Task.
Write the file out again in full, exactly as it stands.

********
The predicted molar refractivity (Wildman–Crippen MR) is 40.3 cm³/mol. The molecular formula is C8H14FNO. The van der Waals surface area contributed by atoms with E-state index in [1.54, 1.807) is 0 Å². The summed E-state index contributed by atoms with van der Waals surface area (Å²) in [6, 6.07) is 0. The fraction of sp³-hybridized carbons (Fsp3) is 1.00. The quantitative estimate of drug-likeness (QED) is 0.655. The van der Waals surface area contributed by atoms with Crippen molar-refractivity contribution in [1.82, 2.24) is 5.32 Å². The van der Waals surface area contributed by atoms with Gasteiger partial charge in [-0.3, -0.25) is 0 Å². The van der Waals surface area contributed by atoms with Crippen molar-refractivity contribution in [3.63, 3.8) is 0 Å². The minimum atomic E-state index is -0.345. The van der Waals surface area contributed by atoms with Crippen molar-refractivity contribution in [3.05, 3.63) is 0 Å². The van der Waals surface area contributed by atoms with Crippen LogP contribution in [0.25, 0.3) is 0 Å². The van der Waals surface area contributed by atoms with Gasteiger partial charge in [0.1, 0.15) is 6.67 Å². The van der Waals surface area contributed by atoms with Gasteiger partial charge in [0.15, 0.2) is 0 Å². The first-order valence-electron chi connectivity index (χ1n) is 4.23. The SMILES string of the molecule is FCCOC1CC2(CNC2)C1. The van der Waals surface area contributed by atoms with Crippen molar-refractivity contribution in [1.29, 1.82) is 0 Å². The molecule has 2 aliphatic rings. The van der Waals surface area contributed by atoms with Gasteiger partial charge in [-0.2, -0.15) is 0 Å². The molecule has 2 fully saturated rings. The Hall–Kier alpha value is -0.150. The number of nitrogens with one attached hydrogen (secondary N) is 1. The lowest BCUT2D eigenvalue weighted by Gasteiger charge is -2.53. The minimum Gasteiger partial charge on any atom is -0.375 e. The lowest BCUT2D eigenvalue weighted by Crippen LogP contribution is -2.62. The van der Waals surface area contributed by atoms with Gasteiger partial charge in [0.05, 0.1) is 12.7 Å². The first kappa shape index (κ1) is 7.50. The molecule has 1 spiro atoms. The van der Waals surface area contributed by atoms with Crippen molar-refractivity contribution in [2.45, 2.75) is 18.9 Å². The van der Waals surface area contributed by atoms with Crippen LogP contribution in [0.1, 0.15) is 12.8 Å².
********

The predicted molar refractivity (Wildman–Crippen MR) is 40.3 cm³/mol. The molecular formula is C8H14FNO. The van der Waals surface area contributed by atoms with E-state index in [1.54, 1.807) is 0 Å². The summed E-state index contributed by atoms with van der Waals surface area (Å²) in [6, 6.07) is 0. The fraction of sp³-hybridized carbons (Fsp3) is 1.00. The quantitative estimate of drug-likeness (QED) is 0.655. The van der Waals surface area contributed by atoms with Crippen molar-refractivity contribution in [1.82, 2.24) is 5.32 Å². The van der Waals surface area contributed by atoms with Gasteiger partial charge in [-0.3, -0.25) is 0 Å². The van der Waals surface area contributed by atoms with Crippen molar-refractivity contribution in [3.63, 3.8) is 0 Å². The minimum atomic E-state index is -0.345. The van der Waals surface area contributed by atoms with Crippen molar-refractivity contribution in [3.05, 3.63) is 0 Å². The van der Waals surface area contributed by atoms with Crippen LogP contribution in [0.25, 0.3) is 0 Å². The van der Waals surface area contributed by atoms with Gasteiger partial charge in [0.1, 0.15) is 6.67 Å². The van der Waals surface area contributed by atoms with Gasteiger partial charge in [0.15, 0.2) is 0 Å². The first-order valence-electron chi connectivity index (χ1n) is 4.23. The SMILES string of the molecule is FCCOC1CC2(CNC2)C1. The van der Waals surface area contributed by atoms with Crippen molar-refractivity contribution in [1.29, 1.82) is 0 Å². The molecule has 2 aliphatic rings. The van der Waals surface area contributed by atoms with Gasteiger partial charge in [-0.2, -0.15) is 0 Å². The molecule has 2 fully saturated rings. The Hall–Kier alpha value is -0.150. The number of nitrogens with one attached hydrogen (secondary N) is 1. The lowest BCUT2D eigenvalue weighted by Gasteiger charge is -2.53. The minimum Gasteiger partial charge on any atom is -0.375 e. The lowest BCUT2D eigenvalue weighted by Crippen LogP contribution is -2.62. The van der Waals surface area contributed by atoms with Gasteiger partial charge in [0.05, 0.1) is 12.7 Å². The first kappa shape index (κ1) is 7.50. The molecule has 1 spiro atoms. The van der Waals surface area contributed by atoms with Crippen molar-refractivity contribution in [2.45, 2.75) is 18.9 Å². The van der Waals surface area contributed by atoms with Crippen LogP contribution in [0.1, 0.15) is 12.8 Å².